FDA Releases Unique Device Identifier Draft Guidance

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FDA Releases Unique Device Identifier Draft Guidance

Zachary Brennan of the Regulatory Affairs Professional Society (RAPS) outlined the guidance from the Food and Drug Administration (FDA) about the expected content and forms for the Unique Device Identifier (UDI) for medical device manufacturers and distributors that are coming into effect.

UDI Background

A UDI is composed of:

  • A device identifier
  • One or more Production Identifiers (PIs)
  • Data delimiters for DI and PIs (delimiters are sets of characters that identify specific data elements with an encoded data string)

UDI contents must adhere to certain formats and include specific data. The FDA also wants the presence of AIDC technology (Automatic Identification and Data Capture, which refers to the non-manual methods of how data is collected and stored) to be noted on labels or packaging.

The rules also include an establishment of a UDI system from a 2013 published guidance that can completely identify and track devices through distribution. UDI’s must be issued by an FDA accredited agency (specified in 21 CFR Part 830 Subpart C) and must conform to international standards.

In 2014, the FDA began phasing in UDIs by adding tracking tags to certain Class III devices. Implants, life-supporting and life-sustaining devices began using UDIs in 2015. Class II devices must start complying later this year and by 2018, all Class I and non-classifiable devices will need to be in compliance.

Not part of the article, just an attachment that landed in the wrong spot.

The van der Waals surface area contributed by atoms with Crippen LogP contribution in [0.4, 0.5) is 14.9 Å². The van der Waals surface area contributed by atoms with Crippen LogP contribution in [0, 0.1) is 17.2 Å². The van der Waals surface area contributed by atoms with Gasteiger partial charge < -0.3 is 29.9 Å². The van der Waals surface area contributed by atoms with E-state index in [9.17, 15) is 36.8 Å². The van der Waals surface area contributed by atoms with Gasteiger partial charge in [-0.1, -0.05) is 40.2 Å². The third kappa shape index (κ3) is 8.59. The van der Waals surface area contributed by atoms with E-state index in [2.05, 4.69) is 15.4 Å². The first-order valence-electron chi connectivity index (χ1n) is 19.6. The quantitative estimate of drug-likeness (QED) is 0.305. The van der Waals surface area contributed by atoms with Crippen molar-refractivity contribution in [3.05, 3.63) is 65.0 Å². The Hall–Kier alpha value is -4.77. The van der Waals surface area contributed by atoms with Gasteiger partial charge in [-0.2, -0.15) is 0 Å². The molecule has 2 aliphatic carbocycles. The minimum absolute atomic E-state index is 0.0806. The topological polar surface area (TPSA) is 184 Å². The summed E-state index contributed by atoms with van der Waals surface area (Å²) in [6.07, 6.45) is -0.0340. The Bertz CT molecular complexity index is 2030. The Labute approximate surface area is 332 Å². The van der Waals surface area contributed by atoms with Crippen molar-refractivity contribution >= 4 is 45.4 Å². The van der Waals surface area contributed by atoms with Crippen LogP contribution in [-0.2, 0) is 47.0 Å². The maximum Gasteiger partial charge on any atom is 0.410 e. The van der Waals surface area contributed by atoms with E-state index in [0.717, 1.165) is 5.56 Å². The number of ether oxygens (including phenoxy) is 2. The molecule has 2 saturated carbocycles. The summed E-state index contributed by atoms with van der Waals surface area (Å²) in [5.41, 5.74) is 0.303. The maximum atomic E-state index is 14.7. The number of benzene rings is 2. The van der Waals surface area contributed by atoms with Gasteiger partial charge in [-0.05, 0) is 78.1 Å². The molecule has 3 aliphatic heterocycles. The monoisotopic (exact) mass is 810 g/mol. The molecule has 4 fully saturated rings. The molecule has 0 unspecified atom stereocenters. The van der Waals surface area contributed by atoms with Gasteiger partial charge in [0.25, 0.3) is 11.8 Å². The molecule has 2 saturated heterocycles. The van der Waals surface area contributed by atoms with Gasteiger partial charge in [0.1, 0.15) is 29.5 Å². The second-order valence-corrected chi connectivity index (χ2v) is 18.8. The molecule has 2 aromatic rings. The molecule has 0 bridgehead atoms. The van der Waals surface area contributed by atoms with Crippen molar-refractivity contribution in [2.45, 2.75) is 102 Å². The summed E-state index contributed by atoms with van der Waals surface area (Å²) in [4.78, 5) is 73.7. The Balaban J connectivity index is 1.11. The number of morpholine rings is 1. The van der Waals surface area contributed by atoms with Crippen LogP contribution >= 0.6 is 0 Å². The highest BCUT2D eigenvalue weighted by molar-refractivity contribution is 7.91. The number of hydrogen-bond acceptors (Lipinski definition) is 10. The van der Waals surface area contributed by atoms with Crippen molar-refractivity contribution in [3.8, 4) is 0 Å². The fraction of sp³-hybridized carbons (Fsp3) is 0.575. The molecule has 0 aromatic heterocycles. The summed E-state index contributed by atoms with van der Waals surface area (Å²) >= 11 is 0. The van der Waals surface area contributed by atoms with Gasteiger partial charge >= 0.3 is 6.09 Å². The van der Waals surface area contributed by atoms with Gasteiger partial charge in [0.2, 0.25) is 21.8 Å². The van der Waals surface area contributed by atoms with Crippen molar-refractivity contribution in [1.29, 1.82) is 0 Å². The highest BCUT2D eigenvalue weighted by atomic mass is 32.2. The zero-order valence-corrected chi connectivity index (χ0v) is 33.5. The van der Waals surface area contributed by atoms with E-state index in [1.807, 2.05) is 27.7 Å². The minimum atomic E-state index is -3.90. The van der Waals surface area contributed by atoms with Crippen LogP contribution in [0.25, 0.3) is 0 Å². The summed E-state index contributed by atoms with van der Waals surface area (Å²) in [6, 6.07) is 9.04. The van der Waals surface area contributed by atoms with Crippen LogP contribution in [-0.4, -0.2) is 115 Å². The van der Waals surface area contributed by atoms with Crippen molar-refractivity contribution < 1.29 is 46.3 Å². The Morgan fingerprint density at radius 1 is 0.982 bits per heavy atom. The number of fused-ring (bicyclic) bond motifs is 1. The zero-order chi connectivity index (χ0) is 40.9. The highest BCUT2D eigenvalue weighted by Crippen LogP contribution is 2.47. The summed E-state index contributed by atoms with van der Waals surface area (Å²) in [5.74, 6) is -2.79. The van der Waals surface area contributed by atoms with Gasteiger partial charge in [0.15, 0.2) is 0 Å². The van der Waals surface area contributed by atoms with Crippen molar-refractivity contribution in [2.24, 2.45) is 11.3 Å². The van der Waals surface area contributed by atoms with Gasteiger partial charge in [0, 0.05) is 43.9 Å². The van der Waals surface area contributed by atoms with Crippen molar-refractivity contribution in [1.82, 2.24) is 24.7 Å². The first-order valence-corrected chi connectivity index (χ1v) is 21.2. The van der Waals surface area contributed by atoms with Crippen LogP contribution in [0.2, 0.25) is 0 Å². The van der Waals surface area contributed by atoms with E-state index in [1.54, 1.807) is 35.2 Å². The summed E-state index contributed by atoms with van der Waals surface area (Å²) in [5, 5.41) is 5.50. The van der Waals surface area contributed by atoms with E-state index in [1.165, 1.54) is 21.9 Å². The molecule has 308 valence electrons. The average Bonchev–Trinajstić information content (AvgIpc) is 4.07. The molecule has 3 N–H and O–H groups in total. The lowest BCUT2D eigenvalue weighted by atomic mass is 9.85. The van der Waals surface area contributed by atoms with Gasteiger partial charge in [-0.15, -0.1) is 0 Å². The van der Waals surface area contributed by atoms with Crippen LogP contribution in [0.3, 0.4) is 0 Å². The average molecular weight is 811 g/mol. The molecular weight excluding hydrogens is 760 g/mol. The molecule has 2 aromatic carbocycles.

Assessing the Draft Guidance

Now that the draft has been released, stakeholders have the option to comment on it for the next 60 days. The FDA has made it a point that the AIDC form of UDIs should be scanned whenever possible to minimize recordkeeping errors and manual transcriptions.

AIDC technology is being promoted to more rapidly and accurately acquire data, record it, and aid the retrieval process for patients and health care professionals alike.

A plain-text, readable failsafe should be available too if the Unique Device Identifier cannot be captured or the AIDC cannot be scanned. The text must follow the FDA’s definition of “plain-text” and be displayed below or near the electronic form of data.

 Those who handle the scanning and recording aspect of the UDIs should test and verify the UDIs to make sure that they are generated in a reliable and readily available way. There are multiple forms that the data can be written in and the FDA does allow for labelers to best determine how to utilize AIDC technology. This gives labelers more flexibility and eases the compliance burden.

UDI Content

The FDA specifies that a Unique Device Identifier is composed of a singular DI and contains one or more of the five PIs listed in 21 CFR Part 801.3 and 801.40(b) along with the data delimiters. UDIs must be submitted to a Global Unique Device Identification Database (GUDID). This is a web database where device submissions are uploaded to the GUDID Health Level 7 Structured Product Labeling interface (HL7 SPL) using the XML file format.

Part 801.3 defines AIDC technology and the information required:

  • Combination products or Convenience kits must be identified (two or more medical devices packaged together for simplified patient use)
  • Device packages must contain quantities of a version or model
  • Expiration dates if specified
  • Human cells, tissues, cellular, or tissue-based product (HCT/P) products classified as devices spelled out in 1271.3(d) that don’t meet the criteria in 1271.10(a) must have UDIs
  • Any implant that stays for more than 30 continuous days needs a UDI

Part 801.3 lists much more information, definitions, and criteria in regards to UDIs and should be used as a go-to resource for clarification on the new guidance. The FDA has also made a helpful table with key compliance dates available. This is the culmination of the Food and Drug Administration Amendments Act of 2007, whereupon the establishment of the UDI started.

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